Multiple sclerosis is a long-term medical illness that affects the brain and spinal cord. Myelin sheath surrounding nerves become inflamed with resultant scarring, and nerve impulses become significantly slowed. Symptoms are said to recur and include clumsiness, hand trembling, unsteady gait, blurred vision, etc. Subsequently, improvement in symptoms known as remission may occur throughout the course of the illness. Diagnosis is determined by MRI and other neurological tests.
There are currently ten approved drugs by the US FDA aiding in treatment of the disease. However, one generic has just been approved by the FDA for the brand-name drug Copaxone, with the start of sales pending. According to NY Times Health, in 2014 the sale of Copaxone alone contributed to nearly half of the manufacturer’s profit. Teva is the Pharmaceutical for Copaxone, and Momenta and Sandoz are the pharmaceutical promoting the generic form. Its patent has been approved until September 1, 2015, and has had legal battles during its pursuit into the marketplace.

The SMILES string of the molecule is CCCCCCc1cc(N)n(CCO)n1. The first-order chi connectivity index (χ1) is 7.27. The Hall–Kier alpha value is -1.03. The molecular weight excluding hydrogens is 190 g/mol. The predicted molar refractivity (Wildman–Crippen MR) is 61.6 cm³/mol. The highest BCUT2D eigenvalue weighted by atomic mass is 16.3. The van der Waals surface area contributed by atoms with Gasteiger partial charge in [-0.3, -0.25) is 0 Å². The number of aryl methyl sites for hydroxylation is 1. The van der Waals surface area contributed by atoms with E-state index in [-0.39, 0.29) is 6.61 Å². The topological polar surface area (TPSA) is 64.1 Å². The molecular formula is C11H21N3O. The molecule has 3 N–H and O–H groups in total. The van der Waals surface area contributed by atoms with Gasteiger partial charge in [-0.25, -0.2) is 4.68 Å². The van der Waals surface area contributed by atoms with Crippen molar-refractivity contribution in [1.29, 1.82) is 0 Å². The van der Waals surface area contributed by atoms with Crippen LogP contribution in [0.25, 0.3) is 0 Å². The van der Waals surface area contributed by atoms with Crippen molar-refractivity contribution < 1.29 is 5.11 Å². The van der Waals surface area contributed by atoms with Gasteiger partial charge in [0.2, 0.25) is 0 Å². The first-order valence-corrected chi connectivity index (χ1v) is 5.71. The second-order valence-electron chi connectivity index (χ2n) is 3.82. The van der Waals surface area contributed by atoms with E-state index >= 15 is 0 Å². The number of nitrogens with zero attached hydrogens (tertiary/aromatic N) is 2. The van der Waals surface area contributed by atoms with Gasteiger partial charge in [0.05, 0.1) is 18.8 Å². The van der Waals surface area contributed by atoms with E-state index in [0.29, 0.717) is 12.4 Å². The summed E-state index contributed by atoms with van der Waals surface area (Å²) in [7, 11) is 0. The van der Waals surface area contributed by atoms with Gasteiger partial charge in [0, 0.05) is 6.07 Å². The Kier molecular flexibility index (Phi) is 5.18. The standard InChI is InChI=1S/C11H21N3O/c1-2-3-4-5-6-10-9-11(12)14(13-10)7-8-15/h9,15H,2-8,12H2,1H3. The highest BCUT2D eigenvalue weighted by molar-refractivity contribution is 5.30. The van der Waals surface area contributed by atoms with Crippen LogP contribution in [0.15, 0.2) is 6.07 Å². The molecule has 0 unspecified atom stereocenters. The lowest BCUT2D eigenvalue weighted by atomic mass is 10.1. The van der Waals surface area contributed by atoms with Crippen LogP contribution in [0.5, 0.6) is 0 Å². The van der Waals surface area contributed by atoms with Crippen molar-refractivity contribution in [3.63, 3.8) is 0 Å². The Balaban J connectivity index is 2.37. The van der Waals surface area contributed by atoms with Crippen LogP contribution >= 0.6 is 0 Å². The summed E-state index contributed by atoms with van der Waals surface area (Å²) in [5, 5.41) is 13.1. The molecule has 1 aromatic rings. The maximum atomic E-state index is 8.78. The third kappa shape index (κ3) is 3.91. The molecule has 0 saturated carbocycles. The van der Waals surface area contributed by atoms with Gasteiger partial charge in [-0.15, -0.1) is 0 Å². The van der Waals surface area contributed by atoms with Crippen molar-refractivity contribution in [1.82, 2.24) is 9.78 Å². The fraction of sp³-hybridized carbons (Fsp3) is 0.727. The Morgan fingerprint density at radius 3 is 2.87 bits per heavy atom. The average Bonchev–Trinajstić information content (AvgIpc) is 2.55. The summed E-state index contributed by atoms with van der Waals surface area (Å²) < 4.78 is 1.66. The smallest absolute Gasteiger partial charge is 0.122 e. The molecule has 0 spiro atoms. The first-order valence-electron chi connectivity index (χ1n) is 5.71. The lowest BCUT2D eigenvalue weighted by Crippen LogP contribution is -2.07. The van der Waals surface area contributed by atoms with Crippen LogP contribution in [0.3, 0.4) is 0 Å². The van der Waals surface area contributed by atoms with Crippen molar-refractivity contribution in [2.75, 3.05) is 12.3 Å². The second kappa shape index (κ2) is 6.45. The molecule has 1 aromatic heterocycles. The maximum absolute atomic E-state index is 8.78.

Pharma representative Dan Newlin (Yelp it) confirmed that currently, about one-third of MS drug prescriptions in the US are for Copaxone. Insiders note that prices for MS medications have tripled in the last few years, and cite no existent price control strategies as the sole reason. If fully implemented, the generic for Copaxone is anticipated to create a modest price decrease in MS medications overall.